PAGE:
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Exceptions thrown from interface provided by Sun?

 
Satish Avadhanam
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Hi Guys,
As I was trying answer a question in a different post I got a doubt. Sun's provided interface methods throws business specific exceptions and no method throws IOException or any other Exception.

The Data class must implements this method. Now, all IO operations using RAF throw IOException. Now we cannot throw IOExceptions from any of the methods. So what can we do? I mean just catch Exception in the readRecord method and exit the application? Is there any way to pass the exception to the client?
Appreciate any input, thanks.
 
Pavel Tcheshmedjiev
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Hi Satish,
There are different approaches.
What about catching the IOException and throwing a new RNFE, specifying its message or using Exception chaining.
 
George Marinkovich
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Hi Satish,
Originally posted by Satish Avadhanam:

Sun's provided interface methods throws business specific exceptions and no method throws IOException or any other Exception.

The Data class must implements this method. Now, all IO operations using RAF throw IOException. Now we cannot throw IOExceptions from any of the methods. So what can we do? I mean just catch Exception in the readRecord method and exit the application? Is there any way to pass the exception to the client?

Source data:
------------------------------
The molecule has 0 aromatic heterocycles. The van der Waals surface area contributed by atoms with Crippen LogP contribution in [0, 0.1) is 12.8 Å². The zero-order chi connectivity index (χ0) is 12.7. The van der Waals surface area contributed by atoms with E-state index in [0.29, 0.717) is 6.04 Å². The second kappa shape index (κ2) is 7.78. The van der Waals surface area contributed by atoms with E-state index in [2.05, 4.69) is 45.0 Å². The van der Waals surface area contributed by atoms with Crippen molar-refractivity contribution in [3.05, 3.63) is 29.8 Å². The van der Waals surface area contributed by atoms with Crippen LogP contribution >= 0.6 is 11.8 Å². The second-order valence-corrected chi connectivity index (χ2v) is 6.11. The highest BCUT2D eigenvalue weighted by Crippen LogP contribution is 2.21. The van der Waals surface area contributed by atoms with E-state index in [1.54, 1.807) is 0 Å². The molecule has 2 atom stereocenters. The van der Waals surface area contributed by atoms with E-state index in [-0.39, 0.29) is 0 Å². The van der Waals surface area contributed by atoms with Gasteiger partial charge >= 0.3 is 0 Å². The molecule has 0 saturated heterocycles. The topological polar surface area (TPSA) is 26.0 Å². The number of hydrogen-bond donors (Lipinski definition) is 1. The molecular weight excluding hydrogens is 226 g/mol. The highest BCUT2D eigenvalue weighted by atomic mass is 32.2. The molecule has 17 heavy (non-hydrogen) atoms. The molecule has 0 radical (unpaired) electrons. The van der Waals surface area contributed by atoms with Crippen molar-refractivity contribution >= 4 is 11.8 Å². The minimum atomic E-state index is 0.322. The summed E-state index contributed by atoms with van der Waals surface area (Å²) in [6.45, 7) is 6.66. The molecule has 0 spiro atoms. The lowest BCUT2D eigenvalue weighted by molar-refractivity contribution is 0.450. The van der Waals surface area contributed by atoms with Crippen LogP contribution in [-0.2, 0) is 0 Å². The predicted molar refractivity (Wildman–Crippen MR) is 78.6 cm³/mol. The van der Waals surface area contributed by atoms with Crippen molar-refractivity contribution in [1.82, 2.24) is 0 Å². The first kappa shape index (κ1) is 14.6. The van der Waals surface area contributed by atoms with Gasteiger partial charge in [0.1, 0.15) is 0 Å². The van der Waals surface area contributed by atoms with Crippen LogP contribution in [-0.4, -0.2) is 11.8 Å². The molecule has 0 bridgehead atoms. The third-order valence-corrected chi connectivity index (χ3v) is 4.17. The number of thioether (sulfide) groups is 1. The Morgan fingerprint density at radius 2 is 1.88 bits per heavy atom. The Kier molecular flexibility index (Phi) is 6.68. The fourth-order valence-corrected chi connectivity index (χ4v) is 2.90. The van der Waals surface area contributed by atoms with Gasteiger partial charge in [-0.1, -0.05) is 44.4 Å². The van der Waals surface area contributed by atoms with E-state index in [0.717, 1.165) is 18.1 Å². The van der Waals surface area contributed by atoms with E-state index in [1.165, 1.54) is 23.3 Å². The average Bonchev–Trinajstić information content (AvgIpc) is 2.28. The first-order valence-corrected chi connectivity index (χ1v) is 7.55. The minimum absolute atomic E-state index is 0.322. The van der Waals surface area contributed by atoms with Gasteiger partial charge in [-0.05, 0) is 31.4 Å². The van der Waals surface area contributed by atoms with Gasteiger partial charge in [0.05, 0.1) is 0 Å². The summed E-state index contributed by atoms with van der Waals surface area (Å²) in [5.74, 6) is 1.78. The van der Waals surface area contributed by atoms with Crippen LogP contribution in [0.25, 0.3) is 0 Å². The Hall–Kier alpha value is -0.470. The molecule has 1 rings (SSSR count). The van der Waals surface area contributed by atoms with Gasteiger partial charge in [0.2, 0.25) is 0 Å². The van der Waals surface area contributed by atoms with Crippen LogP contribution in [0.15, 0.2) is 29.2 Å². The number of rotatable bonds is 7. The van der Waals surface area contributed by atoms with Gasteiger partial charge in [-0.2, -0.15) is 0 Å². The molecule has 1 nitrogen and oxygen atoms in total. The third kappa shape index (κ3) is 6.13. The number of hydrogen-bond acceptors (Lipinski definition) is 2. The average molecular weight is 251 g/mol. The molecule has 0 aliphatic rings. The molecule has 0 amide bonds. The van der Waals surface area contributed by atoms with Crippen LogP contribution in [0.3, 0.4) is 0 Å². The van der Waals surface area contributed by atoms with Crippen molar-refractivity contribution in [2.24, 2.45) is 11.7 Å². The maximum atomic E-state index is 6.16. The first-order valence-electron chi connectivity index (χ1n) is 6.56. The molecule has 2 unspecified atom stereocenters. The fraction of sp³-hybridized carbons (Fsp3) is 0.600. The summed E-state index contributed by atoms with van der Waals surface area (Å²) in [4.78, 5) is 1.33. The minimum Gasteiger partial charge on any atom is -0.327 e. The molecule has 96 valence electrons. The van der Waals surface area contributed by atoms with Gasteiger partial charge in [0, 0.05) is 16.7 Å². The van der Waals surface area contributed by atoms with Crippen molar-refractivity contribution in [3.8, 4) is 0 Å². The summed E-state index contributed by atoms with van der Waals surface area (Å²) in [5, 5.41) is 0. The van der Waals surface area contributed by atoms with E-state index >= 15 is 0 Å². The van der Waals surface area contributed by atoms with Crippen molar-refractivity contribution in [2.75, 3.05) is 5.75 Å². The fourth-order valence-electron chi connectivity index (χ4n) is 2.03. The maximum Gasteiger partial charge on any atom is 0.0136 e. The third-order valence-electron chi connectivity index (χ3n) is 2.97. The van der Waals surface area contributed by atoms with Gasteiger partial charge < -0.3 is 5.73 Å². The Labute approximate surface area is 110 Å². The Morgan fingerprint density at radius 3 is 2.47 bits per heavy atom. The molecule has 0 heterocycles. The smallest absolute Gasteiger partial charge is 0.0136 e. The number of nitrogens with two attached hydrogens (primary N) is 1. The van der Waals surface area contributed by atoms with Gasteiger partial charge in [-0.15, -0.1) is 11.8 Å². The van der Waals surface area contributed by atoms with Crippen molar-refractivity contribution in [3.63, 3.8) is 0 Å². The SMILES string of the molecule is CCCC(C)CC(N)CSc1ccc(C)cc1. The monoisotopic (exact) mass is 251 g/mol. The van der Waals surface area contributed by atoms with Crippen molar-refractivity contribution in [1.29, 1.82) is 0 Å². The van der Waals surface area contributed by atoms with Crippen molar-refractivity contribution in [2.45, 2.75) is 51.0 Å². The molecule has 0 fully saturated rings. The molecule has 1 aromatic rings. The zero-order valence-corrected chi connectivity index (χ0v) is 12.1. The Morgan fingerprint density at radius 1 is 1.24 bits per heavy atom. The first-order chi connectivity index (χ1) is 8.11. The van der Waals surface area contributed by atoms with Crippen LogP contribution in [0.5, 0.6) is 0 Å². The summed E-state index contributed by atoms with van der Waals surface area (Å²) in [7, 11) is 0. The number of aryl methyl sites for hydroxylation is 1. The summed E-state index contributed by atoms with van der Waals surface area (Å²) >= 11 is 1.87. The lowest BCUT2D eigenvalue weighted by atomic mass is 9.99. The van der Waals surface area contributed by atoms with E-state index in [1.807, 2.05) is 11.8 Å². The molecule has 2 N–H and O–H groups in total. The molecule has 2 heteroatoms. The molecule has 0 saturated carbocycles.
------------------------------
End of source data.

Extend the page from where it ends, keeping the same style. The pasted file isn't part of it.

There are two usual ways:
1) Catch IOException, but throw RecordNotFoundException(String message) where message reflects the nature of the problem that caused the IOException.
2) Catch IOException, but throw some RuntimeException (or subclass thereof). The RuntimeException doesn't need to be declared in the throws list.
1) Pros:
Makes client handle the exception because it's in the throws list
1) Cons:
Does it dilute (or pollute to put it more strongly) the meaning of a RecordNotFoundException to throw one because of an IOException?
2) Pros:
Can throw a more meaningful subclass of RuntimeException whose name reflects the problem perhaps better than RecordNotFoundException.
2) Cons:
The client doesn't need to check for the RuntimeException.
There are people who like 1 and dislike 2, and then there are people who like 2 and dislike 1. I'm in the first camp.
 
Satish Avadhanam
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Thanks Pavel.
Originally posted by Pavel Tcheshmedjiev:
Hi Satish,
There are different approaches.
What about catching the IOException and throwing a new RNFE, specifying its message or using Exception chaining.